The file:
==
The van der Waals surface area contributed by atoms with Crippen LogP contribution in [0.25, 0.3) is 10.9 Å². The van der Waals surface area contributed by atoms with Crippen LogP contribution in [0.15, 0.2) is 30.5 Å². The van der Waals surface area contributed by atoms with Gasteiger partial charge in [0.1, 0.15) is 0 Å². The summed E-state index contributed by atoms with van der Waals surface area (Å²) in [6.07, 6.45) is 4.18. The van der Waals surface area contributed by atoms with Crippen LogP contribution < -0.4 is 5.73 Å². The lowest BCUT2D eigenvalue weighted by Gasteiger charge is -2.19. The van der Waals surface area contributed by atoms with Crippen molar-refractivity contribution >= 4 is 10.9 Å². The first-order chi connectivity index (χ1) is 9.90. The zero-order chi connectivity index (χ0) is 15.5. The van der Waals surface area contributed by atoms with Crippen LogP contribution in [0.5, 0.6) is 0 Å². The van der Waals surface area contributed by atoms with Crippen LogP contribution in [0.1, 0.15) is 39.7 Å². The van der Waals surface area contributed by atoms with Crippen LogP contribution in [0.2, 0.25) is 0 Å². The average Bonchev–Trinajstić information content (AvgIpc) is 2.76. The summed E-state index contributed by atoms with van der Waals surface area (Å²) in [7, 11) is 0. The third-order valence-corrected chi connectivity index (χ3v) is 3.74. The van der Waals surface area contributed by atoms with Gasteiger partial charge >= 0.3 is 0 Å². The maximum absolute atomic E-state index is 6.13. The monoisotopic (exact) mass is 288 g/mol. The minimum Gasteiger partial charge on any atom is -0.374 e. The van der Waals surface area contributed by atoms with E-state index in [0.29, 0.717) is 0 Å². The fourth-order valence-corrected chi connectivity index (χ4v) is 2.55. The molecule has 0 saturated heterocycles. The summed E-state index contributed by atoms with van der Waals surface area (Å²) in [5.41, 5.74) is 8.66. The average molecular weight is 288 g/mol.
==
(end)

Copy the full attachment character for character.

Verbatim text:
The van der Waals surface area contributed by atoms with Crippen LogP contribution in [0.25, 0.3) is 10.9 Å². The van der Waals surface area contributed by atoms with Crippen LogP contribution in [0.15, 0.2) is 30.5 Å². The van der Waals surface area contributed by atoms with Gasteiger partial charge in [0.1, 0.15) is 0 Å². The summed E-state index contributed by atoms with van der Waals surface area (Å²) in [6.07, 6.45) is 4.18. The van der Waals surface area contributed by atoms with Crippen LogP contribution < -0.4 is 5.73 Å². The lowest BCUT2D eigenvalue weighted by Gasteiger charge is -2.19. The van der Waals surface area contributed by atoms with Crippen molar-refractivity contribution >= 4 is 10.9 Å². The first-order chi connectivity index (χ1) is 9.90. The zero-order chi connectivity index (χ0) is 15.5. The van der Waals surface area contributed by atoms with Crippen LogP contribution in [0.5, 0.6) is 0 Å². The van der Waals surface area contributed by atoms with Crippen LogP contribution in [0.1, 0.15) is 39.7 Å². The van der Waals surface area contributed by atoms with Crippen LogP contribution in [0.2, 0.25) is 0 Å². The average Bonchev–Trinajstić information content (AvgIpc) is 2.76. The summed E-state index contributed by atoms with van der Waals surface area (Å²) in [7, 11) is 0. The third-order valence-corrected chi connectivity index (χ3v) is 3.74. The van der Waals surface area contributed by atoms with Gasteiger partial charge >= 0.3 is 0 Å². The maximum absolute atomic E-state index is 6.13. The monoisotopic (exact) mass is 288 g/mol. The minimum Gasteiger partial charge on any atom is -0.374 e. The van der Waals surface area contributed by atoms with E-state index in [0.29, 0.717) is 0 Å². The fourth-order valence-corrected chi connectivity index (χ4v) is 2.55. The molecule has 0 saturated heterocycles. The summed E-state index contributed by atoms with van der Waals surface area (Å²) in [5.41, 5.74) is 8.66. The average molecular weight is 288 g/mol.